Behind a Velvet Light Trap: Buckley
By Brendan Swift
The editor of Australian classic Wake in Fright, Anthony Buckley, says the local film industry needs to remains true to itself if it is to continue carving out a niche among dominant Hollywood fare.
The comments were made last night alongside actor Jack Thompson who launched Buckley’s memoirs, Behind a Velvet Light Trap, in front of an audience of about 130 people at NSW’s Mitchell library.
“If we are able to recognise who we are then we have to be able to express ourselves in the lingua franca of the age,” Thompson said. “And this is a book by a man who has been at the heart of it.”
Buckley began his career as a film editor, and spent many years searching for the original Wake in Fright print (which was also Thompson’s first film). It has taken more than $250,000 in a limited re-release and has found widespread acceptance as an Australian classic.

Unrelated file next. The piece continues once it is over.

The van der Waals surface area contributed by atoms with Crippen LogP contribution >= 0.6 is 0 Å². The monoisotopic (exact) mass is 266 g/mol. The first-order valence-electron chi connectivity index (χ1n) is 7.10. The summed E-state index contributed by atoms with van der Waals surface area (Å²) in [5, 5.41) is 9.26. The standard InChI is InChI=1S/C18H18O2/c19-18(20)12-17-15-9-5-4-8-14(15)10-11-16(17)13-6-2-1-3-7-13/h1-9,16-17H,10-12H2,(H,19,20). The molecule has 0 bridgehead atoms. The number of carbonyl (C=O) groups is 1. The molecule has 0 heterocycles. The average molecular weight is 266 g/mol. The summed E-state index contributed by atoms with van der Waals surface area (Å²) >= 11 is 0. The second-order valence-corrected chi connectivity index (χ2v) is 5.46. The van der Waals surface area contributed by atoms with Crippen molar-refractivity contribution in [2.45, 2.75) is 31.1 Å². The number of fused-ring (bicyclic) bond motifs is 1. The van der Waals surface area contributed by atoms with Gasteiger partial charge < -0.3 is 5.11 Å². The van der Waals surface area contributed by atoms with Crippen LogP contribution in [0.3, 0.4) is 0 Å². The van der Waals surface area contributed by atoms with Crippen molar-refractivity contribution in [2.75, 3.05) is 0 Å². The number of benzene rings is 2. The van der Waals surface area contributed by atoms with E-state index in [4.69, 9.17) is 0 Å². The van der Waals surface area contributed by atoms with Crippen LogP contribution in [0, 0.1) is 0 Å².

“You have to applaud that film and the people who got behind that film because it was true to itself and will probably be around for a long time as a classic Australian film.”
Buckley’s documentary Forgotten Cinema (1967) helped revive the local industry and sparked widespread public interest. It was screened for politicians and broadcast by Channel Seven after the most popular show at the time – The Mavis Bramston Show – and surprised many by rating well.
“The expression by everyone ringing the station that night was ‘we didn’t know’,” Buckley said.
Thompson said about 40 per cent of the people currently making the big budget Melbourne-based Hollywood thriller Don‘t be Afraid of the Dark are Australians.
“When you read the early chapters of this book you find out how unlikely that may have been,” Thompson said.